L. A. Times

April 10 2002

Pitcher's Case Throws a Curve at Common Beliefs About Abuse

Dana Parsons
Los Angeles Times

There's certainly nothing funny about a former B-movie sex kitten kicking her 6-foot-6, 215-pound, baseball-playing husband with her high heels and grabbing his ear while he's trying to drive.

Is there?

Absolutely not. In fact, it sounds dangerous, especially when considering that the woman allegedly pressed down on her husband's foot while it was on the gas pedal. In 2 1/2 weeks, actress Tawny Kitaen will face the music in court after being charged with two misdemeanor counts of inflicting corporal injury and battery on her husband, former longtime Angels standout Chuck Finley, now with the Cleveland Indians.

No, it's not funny, but the twisted side of me can't help but remember slogging through a story some years back about how goo-goo gaga Tawny was over her hunk of a husband.

And having a general idea of how major-league clubhouses operate, I can only imagine the lathering Finley is taking from his teammates over making the news because his wife tore into him.

He can take solace, however, from being a man in 2002 and not in the Middle Ages in some European village. In those days, says a Cal State Long Beach professor who has studied current trends in domestic violence against men, "If a woman attacked her husband, he'd be ridiculed. He'd ride a donkey backward through town."

None of that for Mr. Finley, but the big left-hander now finds himself part of the statistical pool that indicates men in America are abused about as often as women, professor Martin Fiebert says.

Fiebert, who has done his own research and reviewed other studies extensively, says the consensus in the field is that women are as likely as men to strike their partner but that--as expected--women are more likely to be injured than men. However, he noted, men are seriously injured in 38% of the cases in which "extreme aggression" is used.

"My take is that women are more likely to be more injured, but not a lot more," Fiebert says. "The reason is that women are more likely to use weapons in domestic situations than men--such as guns, knives and rolling pins--and men are more likely to use physical strength."

We've all learned to be wary of statistics, and Fiebert says studies abound on the subject. He notes, however, that those suggesting men are also frequent abuse victims should not be used to minimize the threat that women face from abusive boyfriends or spouses.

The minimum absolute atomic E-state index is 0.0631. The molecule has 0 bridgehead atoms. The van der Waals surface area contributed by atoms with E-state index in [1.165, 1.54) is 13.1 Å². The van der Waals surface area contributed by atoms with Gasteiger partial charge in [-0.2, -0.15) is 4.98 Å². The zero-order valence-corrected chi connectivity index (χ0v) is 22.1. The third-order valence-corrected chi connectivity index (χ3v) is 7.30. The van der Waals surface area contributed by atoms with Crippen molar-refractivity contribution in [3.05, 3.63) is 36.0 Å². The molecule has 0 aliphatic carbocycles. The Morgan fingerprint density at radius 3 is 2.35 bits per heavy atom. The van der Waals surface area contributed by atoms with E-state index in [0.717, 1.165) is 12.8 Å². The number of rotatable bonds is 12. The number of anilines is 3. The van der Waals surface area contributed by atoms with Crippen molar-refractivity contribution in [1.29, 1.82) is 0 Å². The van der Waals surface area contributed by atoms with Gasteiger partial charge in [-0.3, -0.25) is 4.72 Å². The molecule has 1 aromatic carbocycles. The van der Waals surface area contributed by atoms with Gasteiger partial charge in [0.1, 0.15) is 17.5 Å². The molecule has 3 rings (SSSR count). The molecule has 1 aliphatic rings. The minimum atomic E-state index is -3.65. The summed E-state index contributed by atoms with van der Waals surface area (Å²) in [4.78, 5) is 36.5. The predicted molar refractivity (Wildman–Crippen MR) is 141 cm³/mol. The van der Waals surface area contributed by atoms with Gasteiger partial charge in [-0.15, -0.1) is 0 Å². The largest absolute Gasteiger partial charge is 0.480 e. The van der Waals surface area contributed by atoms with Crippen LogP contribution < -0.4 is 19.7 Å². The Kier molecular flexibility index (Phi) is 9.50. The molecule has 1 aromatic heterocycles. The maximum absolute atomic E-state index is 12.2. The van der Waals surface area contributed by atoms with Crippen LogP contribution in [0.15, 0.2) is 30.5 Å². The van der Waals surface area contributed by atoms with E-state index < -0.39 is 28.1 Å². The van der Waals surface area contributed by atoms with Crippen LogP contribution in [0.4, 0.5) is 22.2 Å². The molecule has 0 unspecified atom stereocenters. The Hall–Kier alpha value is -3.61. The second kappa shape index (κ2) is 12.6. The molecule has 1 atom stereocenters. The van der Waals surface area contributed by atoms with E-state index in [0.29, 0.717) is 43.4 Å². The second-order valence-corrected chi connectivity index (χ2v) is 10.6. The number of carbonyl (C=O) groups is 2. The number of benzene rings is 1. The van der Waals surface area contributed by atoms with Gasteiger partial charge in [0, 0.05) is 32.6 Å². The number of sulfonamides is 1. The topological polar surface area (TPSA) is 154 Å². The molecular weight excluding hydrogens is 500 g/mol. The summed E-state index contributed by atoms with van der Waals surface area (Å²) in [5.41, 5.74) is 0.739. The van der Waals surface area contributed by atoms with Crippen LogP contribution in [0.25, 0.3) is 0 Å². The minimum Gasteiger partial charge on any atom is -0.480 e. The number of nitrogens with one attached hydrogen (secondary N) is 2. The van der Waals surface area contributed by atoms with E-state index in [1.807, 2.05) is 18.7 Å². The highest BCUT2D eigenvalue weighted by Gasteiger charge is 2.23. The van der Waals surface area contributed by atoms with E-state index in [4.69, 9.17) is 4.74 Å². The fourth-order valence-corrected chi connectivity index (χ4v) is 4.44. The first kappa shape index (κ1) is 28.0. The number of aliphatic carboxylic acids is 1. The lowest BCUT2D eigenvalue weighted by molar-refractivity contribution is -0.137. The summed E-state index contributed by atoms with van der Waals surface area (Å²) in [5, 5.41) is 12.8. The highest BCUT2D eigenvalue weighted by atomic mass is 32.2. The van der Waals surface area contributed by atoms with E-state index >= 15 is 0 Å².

Besides, no one laughs at abused women. But abused guys?

"That comes from the culture of patriarchy," Fiebert says. "In Western society, [men were] in charge of the family, and the economics and the power of the family. Therefore, when it's demonstrated that the person in position of power doesn't have the power, it's an area for ridicule and humiliation."

That remains today, but Fiebert speculates that men are slowly but surely becoming more willing to come forward and present themselves as victims.

Not that Finley pressed the issue, but he wouldn't have had a choice, said Orange County Assistant Dist. Atty. Jo Escobar. Once police arrived at the Finley home in Newport Beach and saw evidence of suspected physical abuse on Finley, they were required by law to pursue the matter, she says.

"I think men do fear being stereotyped as a weenie or a wuss," Escobar says, estimating that men are the victims in about 25% of cases. Not too long ago, she says, that figure probably would have been closer to zero.

"The way we now prosecute, whether a man or woman is the victim, is to proceed as if the victim were deceased," she says. Evidence is gathered and kept, "because we've learned that, overwhelmingly, victims recant," Escobar says.

"Overwhelmingly, they don't want to proceed once we're involved, for a whole host of reasons."

So, Kitaen will have to answer the charges. And while jokesters poke fun at the Kitaen-Finley squabble, she'll learn there's nothing very funny about showing up in court.

Dana Parsons' column appears Wednesdays, Fridays and Sundays. Readers may reach Parsons by calling (714) 966-7821 or by writing to him at The Times' Orange County edition, 1375 Sunflower Ave., Costa Mesa, CA 92626, or by e-mail to dana.parsons@latimes.com.

Copyright 2002 Los Angeles Times